However, despite its lack of quality and the problems with censorship, You will not wish… swept the box office with 177 million pesetas of collection compared to 17 of the budget and a public figure that was close to five million viewers. That opened the floodgates for movies that followed his example, using Alfredo Landa’s face as a lure to fill theaters. All of them, let us point out, shot with minimal resources and at marathon speed.

Emigration to prosperous Europe (Come to Germany, Pepe!), the rise of the spaghetti western in Almería (Come to flirt to the West), the indebtedness of the middle class (Don’t sign any more letters, honey) or the pool awarded as golden fleece (Jenaro the 14) were some of the issues addressed by our hero in the dozens of movies which he starred in for years to come.

Also, as we already anticipated, many of those tapes pointed directly to the sexual repression of the average Spaniard. Some of them, like The days of Cabirio and Manolo the night, tensed their suspension of disbelief by imagining for Landa a successful gigolo career. there they take her Richard Gere and paul schrader, of course.

Why did landismo end?

That all trends come to an end is an impeccable law, and both the Tiktok virals and the cinematographic explosions of stale Spain must submit to it. In the case of landism, the factors that led to its extinction were the end of censorship and the ambition of Landa himself to disenfranchise.

Starting in 1977, cinemas finally had room for films of an openly erotic nature, under the famous S classification. In this way, producers no longer needed to shoot funny comedies to attract viewers by promising them risqué scenes. That same year, moreover, Landa appeared in the bridge, of Juan Antonio Bardem, a film that showcased his own archetype of an outgoing worker with no other ideology than feeling thighs and winning pools.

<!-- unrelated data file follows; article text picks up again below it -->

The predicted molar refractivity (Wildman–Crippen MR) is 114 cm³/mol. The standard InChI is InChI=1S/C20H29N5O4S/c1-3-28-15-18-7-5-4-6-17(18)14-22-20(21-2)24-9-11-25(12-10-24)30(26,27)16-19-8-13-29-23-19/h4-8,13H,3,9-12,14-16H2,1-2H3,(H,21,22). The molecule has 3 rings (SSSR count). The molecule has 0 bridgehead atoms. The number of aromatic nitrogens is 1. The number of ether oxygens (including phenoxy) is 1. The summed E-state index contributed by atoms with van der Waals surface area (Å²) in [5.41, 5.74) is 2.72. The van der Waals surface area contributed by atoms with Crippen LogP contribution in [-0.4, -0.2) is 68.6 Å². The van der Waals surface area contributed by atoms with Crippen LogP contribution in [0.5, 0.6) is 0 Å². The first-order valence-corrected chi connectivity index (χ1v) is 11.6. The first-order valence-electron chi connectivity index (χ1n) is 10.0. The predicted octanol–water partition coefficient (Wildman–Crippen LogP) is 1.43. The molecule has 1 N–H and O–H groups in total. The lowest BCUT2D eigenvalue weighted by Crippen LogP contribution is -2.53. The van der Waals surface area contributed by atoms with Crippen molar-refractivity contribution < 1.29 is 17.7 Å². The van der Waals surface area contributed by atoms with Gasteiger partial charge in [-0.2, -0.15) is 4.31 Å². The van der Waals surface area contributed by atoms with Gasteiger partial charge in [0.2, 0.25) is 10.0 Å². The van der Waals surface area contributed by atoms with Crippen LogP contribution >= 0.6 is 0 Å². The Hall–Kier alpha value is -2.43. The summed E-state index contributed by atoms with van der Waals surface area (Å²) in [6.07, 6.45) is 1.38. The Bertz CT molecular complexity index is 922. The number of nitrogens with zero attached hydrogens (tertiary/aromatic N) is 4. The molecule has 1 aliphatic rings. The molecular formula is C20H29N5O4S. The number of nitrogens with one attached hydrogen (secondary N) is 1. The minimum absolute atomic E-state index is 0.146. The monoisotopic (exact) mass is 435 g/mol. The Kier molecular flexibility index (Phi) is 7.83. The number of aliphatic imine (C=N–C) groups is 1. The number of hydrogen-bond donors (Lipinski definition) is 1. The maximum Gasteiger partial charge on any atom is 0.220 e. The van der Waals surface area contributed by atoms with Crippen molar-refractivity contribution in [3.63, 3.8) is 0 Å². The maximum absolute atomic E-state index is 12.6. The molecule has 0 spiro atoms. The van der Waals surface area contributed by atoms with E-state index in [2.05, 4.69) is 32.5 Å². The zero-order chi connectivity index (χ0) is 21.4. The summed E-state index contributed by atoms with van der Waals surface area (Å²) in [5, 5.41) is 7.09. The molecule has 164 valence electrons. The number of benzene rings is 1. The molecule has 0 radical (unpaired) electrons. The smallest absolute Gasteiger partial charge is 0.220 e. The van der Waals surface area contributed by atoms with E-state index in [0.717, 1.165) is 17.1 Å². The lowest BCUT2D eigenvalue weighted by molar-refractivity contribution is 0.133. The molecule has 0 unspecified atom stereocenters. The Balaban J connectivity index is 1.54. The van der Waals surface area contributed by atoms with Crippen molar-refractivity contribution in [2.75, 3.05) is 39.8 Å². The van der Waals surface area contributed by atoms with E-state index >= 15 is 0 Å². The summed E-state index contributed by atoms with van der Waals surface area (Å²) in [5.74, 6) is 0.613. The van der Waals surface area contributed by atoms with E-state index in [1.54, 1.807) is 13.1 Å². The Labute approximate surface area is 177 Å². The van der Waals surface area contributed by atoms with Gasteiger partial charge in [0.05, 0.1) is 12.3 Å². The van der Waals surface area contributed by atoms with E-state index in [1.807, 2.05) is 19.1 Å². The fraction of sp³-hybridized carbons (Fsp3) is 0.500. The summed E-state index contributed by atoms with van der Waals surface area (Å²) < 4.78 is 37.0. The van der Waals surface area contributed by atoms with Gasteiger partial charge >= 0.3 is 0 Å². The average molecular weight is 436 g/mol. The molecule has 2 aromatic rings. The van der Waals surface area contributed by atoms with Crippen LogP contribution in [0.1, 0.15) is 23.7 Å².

In 1979, to top it off, Andres Pajares and Fernando Esteso they swept the box office with the bingueros under the direction of a Mariano Ozores who, as we can see, did not miss one. A new type of humor had broken into Spanish billboards, much less subtle than that of late Francoism, which would set the tone for a good part of the 1980s.

This cinematographic transition, which ran parallel to politics, can be appreciated in the career of an Alfredo Landa who alternated films such as Story of ‘S’, Magic Powder and Professor Eroticus (titles say it all) with the green meadows and the two deliveries of The crack. Three films directed by a Jose Luis Garcia in top form that showed his versatility, either as a stressed-out executive or as a German Areta, the most detective hard boiled of our cinema

Does the end of landism have an official date? Well yes: on May 23, 1984, when Landa took the podium cannes film festival to collect his trophy for Best Actor, ex aequo with Paco Rabal, by The innocent saints. A victory that stung the actor, who claimed not to have picked up the trophy alone because of the wiles of Pilar Miro, but that marked a before and after in his career.

Even so, landism had an unexpected epilogue on TV. We talk about Full, please, a series created by Vicente Escrivá and broadcast in 1993 where the actor played an extremely attractive gas station driver (and married to Beatriz Carvajal) which could be the evolution of his usual character in the 70s. Only, if some titles of land cinema can be reviewed today, that show is completely unspeakable… unless you have the stomach to put up with Micky Molina.